Chief Secretary Orville London has advised graduates of the National Energy Skills Center (NESC) that if they were going to be successful they have got to be prepared and preparedness as far as he was concerned was a state of mind.
He said: “I want you all to accept the fact that when you go out in the world of work it is not just going to be about the training that you have but it is also going to be about your mindset and therefore your success over the next couple of years will be determine primarily by you. I have always said if we are going to be successful we have got to be prepared and preparedness as far as I am concerned is a state of mind,” he added.
The Chief Secretary told the 75 graduates at the Rovanel’s Resort on Tuesday: “If you surround yourself with small minded people, you surround yourself with people without ambition, you will remain small minded and you will remain small, therefore you have to be very careful, it is easy to get into a group and I want to suggest to you to select your environment very carefully. I am suggesting to you that you take responsibility for your actions and learn from your mistakes.”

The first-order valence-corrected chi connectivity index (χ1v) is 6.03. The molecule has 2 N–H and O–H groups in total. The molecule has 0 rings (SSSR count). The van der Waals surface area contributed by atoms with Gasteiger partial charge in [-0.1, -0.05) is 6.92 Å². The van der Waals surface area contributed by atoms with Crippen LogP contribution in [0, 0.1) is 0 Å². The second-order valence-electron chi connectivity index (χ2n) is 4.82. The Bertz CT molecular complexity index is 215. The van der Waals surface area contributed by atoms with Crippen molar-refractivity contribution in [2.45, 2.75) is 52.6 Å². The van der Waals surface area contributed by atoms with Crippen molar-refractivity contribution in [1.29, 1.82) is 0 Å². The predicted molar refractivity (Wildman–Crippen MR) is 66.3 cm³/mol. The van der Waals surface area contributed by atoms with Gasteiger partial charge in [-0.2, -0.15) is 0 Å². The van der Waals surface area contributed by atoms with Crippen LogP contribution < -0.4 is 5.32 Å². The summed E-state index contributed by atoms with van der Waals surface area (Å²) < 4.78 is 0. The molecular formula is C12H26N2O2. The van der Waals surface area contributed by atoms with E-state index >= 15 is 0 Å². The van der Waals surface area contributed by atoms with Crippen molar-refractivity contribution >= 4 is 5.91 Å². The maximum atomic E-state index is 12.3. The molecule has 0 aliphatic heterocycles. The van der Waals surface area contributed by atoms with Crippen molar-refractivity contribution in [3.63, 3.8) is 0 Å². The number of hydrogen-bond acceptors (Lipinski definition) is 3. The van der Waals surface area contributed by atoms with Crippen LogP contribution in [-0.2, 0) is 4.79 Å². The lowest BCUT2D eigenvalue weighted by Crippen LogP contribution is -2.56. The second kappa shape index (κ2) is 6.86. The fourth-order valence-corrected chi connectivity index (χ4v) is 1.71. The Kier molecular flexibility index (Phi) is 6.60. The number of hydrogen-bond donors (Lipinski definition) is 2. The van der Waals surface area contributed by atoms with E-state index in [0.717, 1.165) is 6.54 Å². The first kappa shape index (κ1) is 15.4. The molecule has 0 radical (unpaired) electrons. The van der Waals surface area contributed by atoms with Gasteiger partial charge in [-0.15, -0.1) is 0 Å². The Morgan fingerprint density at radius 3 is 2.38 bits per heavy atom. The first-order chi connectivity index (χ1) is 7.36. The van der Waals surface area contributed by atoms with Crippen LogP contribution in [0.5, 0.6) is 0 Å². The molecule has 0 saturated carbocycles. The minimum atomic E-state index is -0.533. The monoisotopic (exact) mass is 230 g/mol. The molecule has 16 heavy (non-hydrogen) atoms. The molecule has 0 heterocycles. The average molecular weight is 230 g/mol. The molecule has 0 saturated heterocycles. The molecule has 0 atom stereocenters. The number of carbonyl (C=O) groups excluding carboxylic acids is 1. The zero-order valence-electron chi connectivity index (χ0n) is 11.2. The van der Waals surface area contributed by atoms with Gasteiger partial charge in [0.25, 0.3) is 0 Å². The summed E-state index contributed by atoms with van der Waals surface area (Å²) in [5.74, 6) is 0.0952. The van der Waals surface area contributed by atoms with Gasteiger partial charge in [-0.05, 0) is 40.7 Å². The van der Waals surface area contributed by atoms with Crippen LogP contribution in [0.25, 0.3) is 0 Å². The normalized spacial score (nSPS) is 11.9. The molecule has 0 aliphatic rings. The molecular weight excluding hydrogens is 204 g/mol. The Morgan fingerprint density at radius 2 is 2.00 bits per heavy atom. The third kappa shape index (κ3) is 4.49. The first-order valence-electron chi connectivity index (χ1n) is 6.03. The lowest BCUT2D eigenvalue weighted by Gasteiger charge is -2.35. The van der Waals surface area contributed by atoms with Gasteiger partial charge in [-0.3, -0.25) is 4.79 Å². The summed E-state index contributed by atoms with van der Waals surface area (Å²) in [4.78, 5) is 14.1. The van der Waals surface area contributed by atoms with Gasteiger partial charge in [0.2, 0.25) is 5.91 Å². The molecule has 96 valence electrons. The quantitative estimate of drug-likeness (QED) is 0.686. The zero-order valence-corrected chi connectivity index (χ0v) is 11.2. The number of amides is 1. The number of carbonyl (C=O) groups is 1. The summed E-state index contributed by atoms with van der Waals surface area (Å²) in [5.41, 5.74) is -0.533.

Mr. London recalled that when he addressed a similar NESC graduation in 2002 he then understood the relevance of the center and the role it was playing and had the potential to play in the development of Tobago and the development of Trinidad and Tobago. He said in that year there were 23 graduates who were employed from the day of their graduation and today this had grown to over 2,800.
He noted that they had a more favourably opportunity for success than those who came from the traditional areas of training and today that situation was even more challenging. He said when he met the public on Fridays; graduates with degrees and post graduate degrees came to him seeking jobs. “They simply cannot find jobs in the present environment and that is because their training does not match the opportunities that are now available,” he added.
He noted that the success of the NESC to an extent created challenges to them because in 2001 it was 23 and in 2010 it was 2,800 plus the 100,000 that graduated in Trinidad and therefore the market for their skills was more saturated, more competitive in 2010 than it was in 2002.